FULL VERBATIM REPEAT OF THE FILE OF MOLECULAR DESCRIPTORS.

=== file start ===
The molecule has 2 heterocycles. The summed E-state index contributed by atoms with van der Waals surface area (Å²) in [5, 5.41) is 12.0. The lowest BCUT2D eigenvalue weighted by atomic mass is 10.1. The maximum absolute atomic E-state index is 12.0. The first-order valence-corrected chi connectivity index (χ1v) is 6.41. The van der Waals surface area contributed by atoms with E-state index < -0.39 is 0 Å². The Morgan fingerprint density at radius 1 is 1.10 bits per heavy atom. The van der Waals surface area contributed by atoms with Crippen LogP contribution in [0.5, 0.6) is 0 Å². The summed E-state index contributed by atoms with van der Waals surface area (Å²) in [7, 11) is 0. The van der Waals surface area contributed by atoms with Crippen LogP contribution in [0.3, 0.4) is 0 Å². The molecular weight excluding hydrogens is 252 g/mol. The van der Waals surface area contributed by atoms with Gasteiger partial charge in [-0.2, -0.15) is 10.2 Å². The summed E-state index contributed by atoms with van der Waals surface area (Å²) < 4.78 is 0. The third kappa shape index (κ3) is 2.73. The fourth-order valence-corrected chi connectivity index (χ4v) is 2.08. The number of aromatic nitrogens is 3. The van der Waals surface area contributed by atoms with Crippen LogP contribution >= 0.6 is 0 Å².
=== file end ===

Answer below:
The molecule has 2 heterocycles. The summed E-state index contributed by atoms with van der Waals surface area (Å²) in [5, 5.41) is 12.0. The lowest BCUT2D eigenvalue weighted by atomic mass is 10.1. The maximum absolute atomic E-state index is 12.0. The first-order valence-corrected chi connectivity index (χ1v) is 6.41. The van der Waals surface area contributed by atoms with E-state index < -0.39 is 0 Å². The Morgan fingerprint density at radius 1 is 1.10 bits per heavy atom. The van der Waals surface area contributed by atoms with Crippen LogP contribution in [0.5, 0.6) is 0 Å². The summed E-state index contributed by atoms with van der Waals surface area (Å²) in [7, 11) is 0. The van der Waals surface area contributed by atoms with Crippen LogP contribution in [0.3, 0.4) is 0 Å². The molecular weight excluding hydrogens is 252 g/mol. The van der Waals surface area contributed by atoms with Gasteiger partial charge in [-0.2, -0.15) is 10.2 Å². The summed E-state index contributed by atoms with van der Waals surface area (Å²) < 4.78 is 0. The third kappa shape index (κ3) is 2.73. The fourth-order valence-corrected chi connectivity index (χ4v) is 2.08. The number of aromatic nitrogens is 3. The van der Waals surface area contributed by atoms with Crippen LogP contribution >= 0.6 is 0 Å².